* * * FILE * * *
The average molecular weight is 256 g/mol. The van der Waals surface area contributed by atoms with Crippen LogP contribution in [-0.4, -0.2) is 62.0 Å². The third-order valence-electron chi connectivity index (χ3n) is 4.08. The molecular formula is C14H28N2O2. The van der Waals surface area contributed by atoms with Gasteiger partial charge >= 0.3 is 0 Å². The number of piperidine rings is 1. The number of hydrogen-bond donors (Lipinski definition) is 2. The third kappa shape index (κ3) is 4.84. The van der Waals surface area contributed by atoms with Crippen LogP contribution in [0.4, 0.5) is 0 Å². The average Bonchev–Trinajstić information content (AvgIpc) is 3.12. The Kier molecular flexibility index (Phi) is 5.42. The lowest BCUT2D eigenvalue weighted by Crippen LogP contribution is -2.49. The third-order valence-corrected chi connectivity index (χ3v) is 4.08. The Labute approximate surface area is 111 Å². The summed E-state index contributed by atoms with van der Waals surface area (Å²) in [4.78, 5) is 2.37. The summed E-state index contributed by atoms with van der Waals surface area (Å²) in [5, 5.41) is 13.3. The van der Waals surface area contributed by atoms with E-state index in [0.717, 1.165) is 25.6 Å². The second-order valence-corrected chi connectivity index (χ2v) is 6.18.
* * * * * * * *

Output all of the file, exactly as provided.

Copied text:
The average molecular weight is 256 g/mol. The van der Waals surface area contributed by atoms with Crippen LogP contribution in [-0.4, -0.2) is 62.0 Å². The third-order valence-electron chi connectivity index (χ3n) is 4.08. The molecular formula is C14H28N2O2. The van der Waals surface area contributed by atoms with Gasteiger partial charge >= 0.3 is 0 Å². The number of piperidine rings is 1. The number of hydrogen-bond donors (Lipinski definition) is 2. The third kappa shape index (κ3) is 4.84. The van der Waals surface area contributed by atoms with Crippen LogP contribution in [0.4, 0.5) is 0 Å². The average Bonchev–Trinajstić information content (AvgIpc) is 3.12. The Kier molecular flexibility index (Phi) is 5.42. The lowest BCUT2D eigenvalue weighted by Crippen LogP contribution is -2.49. The third-order valence-corrected chi connectivity index (χ3v) is 4.08. The Labute approximate surface area is 111 Å². The summed E-state index contributed by atoms with van der Waals surface area (Å²) in [4.78, 5) is 2.37. The summed E-state index contributed by atoms with van der Waals surface area (Å²) in [5, 5.41) is 13.3. The van der Waals surface area contributed by atoms with E-state index in [0.717, 1.165) is 25.6 Å². The second-order valence-corrected chi connectivity index (χ2v) is 6.18.